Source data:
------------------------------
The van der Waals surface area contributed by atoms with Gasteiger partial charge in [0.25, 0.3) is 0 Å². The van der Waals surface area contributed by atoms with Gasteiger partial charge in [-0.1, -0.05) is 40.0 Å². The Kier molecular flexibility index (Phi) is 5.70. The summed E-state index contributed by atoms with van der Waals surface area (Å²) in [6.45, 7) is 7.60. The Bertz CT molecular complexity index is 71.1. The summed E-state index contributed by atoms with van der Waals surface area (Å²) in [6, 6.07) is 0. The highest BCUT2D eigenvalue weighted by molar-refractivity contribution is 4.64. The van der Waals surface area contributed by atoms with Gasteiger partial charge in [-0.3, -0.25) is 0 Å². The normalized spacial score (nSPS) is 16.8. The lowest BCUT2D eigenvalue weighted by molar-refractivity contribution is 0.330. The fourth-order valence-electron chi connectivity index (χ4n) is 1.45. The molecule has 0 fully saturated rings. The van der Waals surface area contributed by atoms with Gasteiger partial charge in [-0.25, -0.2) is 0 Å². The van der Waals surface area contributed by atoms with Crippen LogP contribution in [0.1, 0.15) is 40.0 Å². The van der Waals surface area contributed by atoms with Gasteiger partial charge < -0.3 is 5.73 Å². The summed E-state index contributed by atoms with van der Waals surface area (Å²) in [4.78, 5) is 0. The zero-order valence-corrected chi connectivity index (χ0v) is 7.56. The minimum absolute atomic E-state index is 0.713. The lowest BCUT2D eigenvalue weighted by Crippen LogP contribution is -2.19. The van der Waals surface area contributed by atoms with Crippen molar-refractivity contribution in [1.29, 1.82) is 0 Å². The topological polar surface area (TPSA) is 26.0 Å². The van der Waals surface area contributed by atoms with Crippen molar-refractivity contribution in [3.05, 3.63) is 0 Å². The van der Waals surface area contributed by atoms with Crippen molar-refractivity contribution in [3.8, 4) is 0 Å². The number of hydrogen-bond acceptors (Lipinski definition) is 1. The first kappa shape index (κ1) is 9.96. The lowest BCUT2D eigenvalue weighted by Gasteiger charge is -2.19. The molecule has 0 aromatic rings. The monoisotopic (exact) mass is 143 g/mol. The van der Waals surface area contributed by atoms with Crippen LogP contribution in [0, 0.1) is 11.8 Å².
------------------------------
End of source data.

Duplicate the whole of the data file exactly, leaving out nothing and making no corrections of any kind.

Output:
The van der Waals surface area contributed by atoms with Gasteiger partial charge in [0.25, 0.3) is 0 Å². The van der Waals surface area contributed by atoms with Gasteiger partial charge in [-0.1, -0.05) is 40.0 Å². The Kier molecular flexibility index (Phi) is 5.70. The summed E-state index contributed by atoms with van der Waals surface area (Å²) in [6.45, 7) is 7.60. The Bertz CT molecular complexity index is 71.1. The summed E-state index contributed by atoms with van der Waals surface area (Å²) in [6, 6.07) is 0. The highest BCUT2D eigenvalue weighted by molar-refractivity contribution is 4.64. The van der Waals surface area contributed by atoms with Gasteiger partial charge in [-0.3, -0.25) is 0 Å². The normalized spacial score (nSPS) is 16.8. The lowest BCUT2D eigenvalue weighted by molar-refractivity contribution is 0.330. The fourth-order valence-electron chi connectivity index (χ4n) is 1.45. The molecule has 0 fully saturated rings. The van der Waals surface area contributed by atoms with Gasteiger partial charge in [-0.25, -0.2) is 0 Å². The van der Waals surface area contributed by atoms with Crippen LogP contribution in [0.1, 0.15) is 40.0 Å². The van der Waals surface area contributed by atoms with Gasteiger partial charge < -0.3 is 5.73 Å². The summed E-state index contributed by atoms with van der Waals surface area (Å²) in [4.78, 5) is 0. The zero-order valence-corrected chi connectivity index (χ0v) is 7.56. The minimum absolute atomic E-state index is 0.713. The lowest BCUT2D eigenvalue weighted by Crippen LogP contribution is -2.19. The van der Waals surface area contributed by atoms with Crippen molar-refractivity contribution in [1.29, 1.82) is 0 Å². The topological polar surface area (TPSA) is 26.0 Å². The van der Waals surface area contributed by atoms with Crippen molar-refractivity contribution in [3.05, 3.63) is 0 Å². The van der Waals surface area contributed by atoms with Crippen molar-refractivity contribution in [3.8, 4) is 0 Å². The number of hydrogen-bond acceptors (Lipinski definition) is 1. The first kappa shape index (κ1) is 9.96. The lowest BCUT2D eigenvalue weighted by Gasteiger charge is -2.19. The molecule has 0 aromatic rings. The monoisotopic (exact) mass is 143 g/mol. The van der Waals surface area contributed by atoms with Crippen LogP contribution in [0, 0.1) is 11.8 Å².